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Lateralized response to diazepam predicts temperamental style in rhesus monkeys
Behavioral Neuroscience
Format: Journal Article
Publication Year: n.d.
Pages: 1106-1110
Sources ID: 22669
Visibility: Private
Zotero Collections: Contexts of Contemplation Project
Abstract: (Show)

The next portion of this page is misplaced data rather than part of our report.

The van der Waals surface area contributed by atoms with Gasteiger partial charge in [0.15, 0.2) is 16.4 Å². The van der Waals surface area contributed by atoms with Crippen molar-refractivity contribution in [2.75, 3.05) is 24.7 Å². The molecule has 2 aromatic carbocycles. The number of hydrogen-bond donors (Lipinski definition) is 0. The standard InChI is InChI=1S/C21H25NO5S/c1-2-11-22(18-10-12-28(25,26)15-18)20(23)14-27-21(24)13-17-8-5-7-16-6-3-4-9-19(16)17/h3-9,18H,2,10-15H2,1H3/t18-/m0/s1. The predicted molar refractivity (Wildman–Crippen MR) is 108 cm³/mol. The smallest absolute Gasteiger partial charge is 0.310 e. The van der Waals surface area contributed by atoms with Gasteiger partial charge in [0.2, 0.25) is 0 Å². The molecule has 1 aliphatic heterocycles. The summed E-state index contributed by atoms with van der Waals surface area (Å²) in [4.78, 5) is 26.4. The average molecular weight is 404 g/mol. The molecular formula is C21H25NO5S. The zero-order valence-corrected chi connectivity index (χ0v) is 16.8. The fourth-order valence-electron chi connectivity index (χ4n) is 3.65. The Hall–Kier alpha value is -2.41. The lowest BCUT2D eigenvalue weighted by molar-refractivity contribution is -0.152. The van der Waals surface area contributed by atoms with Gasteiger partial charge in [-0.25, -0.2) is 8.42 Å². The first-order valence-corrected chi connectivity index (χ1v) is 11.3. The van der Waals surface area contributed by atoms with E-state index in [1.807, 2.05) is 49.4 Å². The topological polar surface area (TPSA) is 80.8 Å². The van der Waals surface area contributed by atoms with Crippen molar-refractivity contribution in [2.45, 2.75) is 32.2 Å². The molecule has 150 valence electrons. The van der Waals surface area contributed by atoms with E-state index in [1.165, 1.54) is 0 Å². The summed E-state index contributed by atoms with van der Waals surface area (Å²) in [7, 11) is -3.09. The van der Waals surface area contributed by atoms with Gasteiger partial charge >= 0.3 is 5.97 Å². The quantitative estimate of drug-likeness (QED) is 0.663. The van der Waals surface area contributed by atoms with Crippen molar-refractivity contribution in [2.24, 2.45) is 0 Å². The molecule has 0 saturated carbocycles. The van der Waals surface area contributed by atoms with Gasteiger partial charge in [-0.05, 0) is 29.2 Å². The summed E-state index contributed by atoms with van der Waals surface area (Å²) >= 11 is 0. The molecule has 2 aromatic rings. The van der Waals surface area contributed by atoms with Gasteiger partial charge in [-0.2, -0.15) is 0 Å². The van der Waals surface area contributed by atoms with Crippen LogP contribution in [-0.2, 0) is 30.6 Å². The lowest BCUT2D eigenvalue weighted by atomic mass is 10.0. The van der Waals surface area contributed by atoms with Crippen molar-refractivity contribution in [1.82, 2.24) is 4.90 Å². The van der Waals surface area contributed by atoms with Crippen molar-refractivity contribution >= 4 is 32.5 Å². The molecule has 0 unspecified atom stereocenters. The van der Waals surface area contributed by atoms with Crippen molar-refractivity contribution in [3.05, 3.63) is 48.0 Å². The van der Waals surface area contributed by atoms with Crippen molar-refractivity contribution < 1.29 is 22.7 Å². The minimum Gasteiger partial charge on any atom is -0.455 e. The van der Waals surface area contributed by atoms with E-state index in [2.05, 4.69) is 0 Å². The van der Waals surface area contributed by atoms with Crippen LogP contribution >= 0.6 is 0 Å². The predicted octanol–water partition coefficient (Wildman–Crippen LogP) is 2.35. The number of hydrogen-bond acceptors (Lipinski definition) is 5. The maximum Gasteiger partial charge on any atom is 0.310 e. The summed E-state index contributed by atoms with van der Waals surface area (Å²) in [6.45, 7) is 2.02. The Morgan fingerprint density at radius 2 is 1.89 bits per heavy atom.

Based on previous findings in humans and rhesus monkeys suggesting that diazepam has asymmetrical effects on frontal lobe activity and other literature supporting a role for the benzodiazepine system in the mediation of individual differences in anxiety and fearfulness, the relation between asymmetrical changes in scalp-recorded regional brain activity in response to diazepam and the temperamental dimension of behavioral inhibition indexed by freezing time in 9 rhesus monkeys was examined. Animals showed greater relative left-sided frontal activation in response to diazepam compared with the preceding baseline. The magnitude of this shift was strongly correlated with an aggregate measure of freezing time (r = .82). The implications of these findings for understanding the role of regional differences in the benzodiazepine system in mediating individual differences in fearfulness are discussed.
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